For a half, it looked like things might be better.
The Florida State men’s basketball team, looking to avoid its first 0-4 start in 63 years, got off to an unbelievable start against rival Florida.
They Seminoles were hot offensively, effective defensively and built a 17-point halftime lead over the rival Gators.
But the regression to the mean was harsh and remarkably fast for the Seminoles. Less than seven minutes into the second half, that sizable halftime lead was gone.
By the time the buzzer sounded, the 76-67 final score was not at all indicative of how dominant a first half it was by the Seminoles in front of an active Tucker Civic Center crowd of 9,182 fans.
“You have to give the University of Florida credit. I thought they did a much better job of sticking to their gameplan,” FSU head coach Leonard Hamilton said. ” I thought for them to be down like they were at halftime, to come back and make the adjustments offensively and defensively, mostly defensively. I thought their energy in the second half created some turnovers. I thought we made some poor decisions, they got the momentum, and we never seemed to be able to get it back.”
With the loss, FSU is 0-4 for the first time since the 1959-60 season. The Gators (3-1) have won two straight games against the Seminoles after FSU won the previous seven before that.
Caleb Mills led the charge offensively for the Seminoles with 21 points. He accounted for 12 of FSU’s 24 second-half points. The point guard also had six turnovers and just two assists.
UF standout center Colin Castleton was held down for a half, with only six points and five rebounds at the half. He found his stroke in the second half, however, finishing with a game-high 25 points and nine rebounds.
Just about everything went right for the Seminoles in the first half.
They shot 48.4% from the floor and 50% from 3-point range. Matthew Cleveland looked like the assertive attacker that he was as last season’s ACC Sixth Man of the Year with 10 first-half points. Darin Green Jr. looked like the sharpshooter FSU thought it was getting in the transfer portal with 12 points over the opening 20 minutes.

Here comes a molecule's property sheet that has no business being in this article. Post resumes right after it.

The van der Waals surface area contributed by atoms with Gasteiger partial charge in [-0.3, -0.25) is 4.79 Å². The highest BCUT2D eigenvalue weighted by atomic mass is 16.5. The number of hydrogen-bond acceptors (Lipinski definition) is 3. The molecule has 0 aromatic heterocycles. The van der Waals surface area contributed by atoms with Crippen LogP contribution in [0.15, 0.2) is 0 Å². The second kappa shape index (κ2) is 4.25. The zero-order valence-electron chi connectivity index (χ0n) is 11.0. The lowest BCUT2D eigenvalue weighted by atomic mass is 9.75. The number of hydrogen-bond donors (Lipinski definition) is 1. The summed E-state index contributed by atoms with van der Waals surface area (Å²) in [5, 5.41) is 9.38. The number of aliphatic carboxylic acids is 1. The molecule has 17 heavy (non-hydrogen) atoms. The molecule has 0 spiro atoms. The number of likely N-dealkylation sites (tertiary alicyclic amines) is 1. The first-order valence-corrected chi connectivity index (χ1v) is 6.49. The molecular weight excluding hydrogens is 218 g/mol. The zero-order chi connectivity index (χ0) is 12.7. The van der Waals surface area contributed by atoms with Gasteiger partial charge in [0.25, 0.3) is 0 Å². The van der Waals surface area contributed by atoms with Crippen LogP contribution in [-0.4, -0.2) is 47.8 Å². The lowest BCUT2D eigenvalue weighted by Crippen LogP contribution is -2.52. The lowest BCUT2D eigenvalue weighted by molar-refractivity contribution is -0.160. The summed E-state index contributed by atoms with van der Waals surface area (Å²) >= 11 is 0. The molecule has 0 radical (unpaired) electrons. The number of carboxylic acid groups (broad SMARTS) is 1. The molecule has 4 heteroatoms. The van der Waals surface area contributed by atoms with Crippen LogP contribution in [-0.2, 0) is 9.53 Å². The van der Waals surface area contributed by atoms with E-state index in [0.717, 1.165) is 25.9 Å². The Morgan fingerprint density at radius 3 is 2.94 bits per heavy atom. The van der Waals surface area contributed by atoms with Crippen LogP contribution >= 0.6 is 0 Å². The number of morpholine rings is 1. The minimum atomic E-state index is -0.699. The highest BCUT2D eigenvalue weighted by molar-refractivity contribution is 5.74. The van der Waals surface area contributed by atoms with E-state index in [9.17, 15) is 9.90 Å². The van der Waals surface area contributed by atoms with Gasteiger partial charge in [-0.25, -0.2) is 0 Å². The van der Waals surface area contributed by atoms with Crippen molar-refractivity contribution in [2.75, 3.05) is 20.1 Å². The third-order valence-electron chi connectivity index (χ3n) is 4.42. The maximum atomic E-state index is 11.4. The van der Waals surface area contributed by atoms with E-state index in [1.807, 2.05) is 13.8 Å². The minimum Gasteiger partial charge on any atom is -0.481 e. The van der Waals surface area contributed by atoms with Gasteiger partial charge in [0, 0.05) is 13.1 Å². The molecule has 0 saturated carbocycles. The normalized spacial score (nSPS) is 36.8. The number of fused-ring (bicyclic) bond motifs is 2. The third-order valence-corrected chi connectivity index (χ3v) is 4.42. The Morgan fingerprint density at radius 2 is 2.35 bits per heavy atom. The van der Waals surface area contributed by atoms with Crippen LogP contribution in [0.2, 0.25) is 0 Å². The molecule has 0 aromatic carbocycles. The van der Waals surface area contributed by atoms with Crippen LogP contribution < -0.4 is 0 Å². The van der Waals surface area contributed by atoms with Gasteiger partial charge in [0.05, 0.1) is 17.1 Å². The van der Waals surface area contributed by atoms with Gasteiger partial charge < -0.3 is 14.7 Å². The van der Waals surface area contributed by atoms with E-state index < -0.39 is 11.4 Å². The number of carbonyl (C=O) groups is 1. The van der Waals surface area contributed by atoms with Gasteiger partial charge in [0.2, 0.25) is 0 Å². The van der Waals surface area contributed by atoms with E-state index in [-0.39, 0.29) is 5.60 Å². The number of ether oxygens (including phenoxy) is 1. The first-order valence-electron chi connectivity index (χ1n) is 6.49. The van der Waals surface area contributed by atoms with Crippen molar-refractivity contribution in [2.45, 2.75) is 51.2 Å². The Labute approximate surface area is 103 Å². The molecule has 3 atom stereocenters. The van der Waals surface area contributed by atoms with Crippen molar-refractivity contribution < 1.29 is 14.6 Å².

Defensively, they were as intense as they have been all season and used their length to affect the Gators’ offense. It definitely helped their cause that UF missed a number of easy shots, had a stretch of over nine minutes without a made field goal and shot just 27.6% in the first half. But some of that credit does go to the Seminoles’ defense.
“In the first half, I thought we played with a lot more energy, knowing that we had some rotation guys, some healthy guys that we can utilize,” Hamilton said.
When things turned at halftime, they did in a major way. The Seminoles’ efficient offense became incredibly turnover-prone and the Gators’ anemic offense quickly caught fire.
UF opened the second half with a 23-3 run, turning a 17-point deficit into a three-point deficit in seven minutes and 20 seconds.
Twelve minutes into the second half, the Seminoles had as many second-half turnovers (9) as they had points. FSU finished the loss with 16 turnovers, 11 of which came in the second half. It’s the third straight game where the Seminoles had 13-plus turnovers.
UF head coach Todd Golden said he doesn’t normally utilize a full-court defense, but that he did in the second half against the Seminoles because he identified a potential weakness he could exploit.
“Florida State, with their injuries and their personnel. I think the guys that play for them are really good players, but at times they struggle handling the ball. I thought that would be an opportunity for us to get some run-out layups, get them uncomfortable…” Golden said. “They kind of beat the scout in the first half. That defensive pressure kind of got them uncomfortable and I don’t think they were necessarily ready for it.”
FSU kept battling, never letting UF run away with it after the massive lead disappeared so quickly. The Gators led by as many as 11 at the end of their run. The Seminoles cut the deficit to as little as five points a few times, but were unable to ever play their way all the way back into the game.
FSU improves its depth but not the results
FSU was left with a distinctly un-FSU available roster for the last few games, with as few as seven scholarship players available.
That changed Friday as the Seminoles got three players back from injury, improving their depth up to 10 with a return from center Naheem McLeod and the debuts of freshmen De’Ante Green and Chandler Jackson after missing three games.
McLeod fouled out in just 11 minutes, recording four rebounds and scoring no points with only one field goal attempt.
Jackson and Green both played sparingly, two and one minute, respectively. It may take them a bit of time to get acclimated to the speed of the college game and FSU’s system, especially coming off their injuries.
This didn’t improve FSU’s result against the Gators. It may down the stretch, especially if FSU is going to maintain its up-tempo offensive attack, as it has through four games.
“I’ve got to get a better handle on how to rotate and utilize guys who have not played at all,” Hamilton said. “It’s a little bit of a challenge for (our coaches) as well as our players now as we try to integrate guys who have not played at all back into our system.”
FSU’s next chance to snap itslosing streak comes Monday night.
The Seminoles host Mercer at 6:30 p.m. on ACC Network as they look to avoid dropping to 0-5. Mercer (1-2) plays Winthrop on Saturday.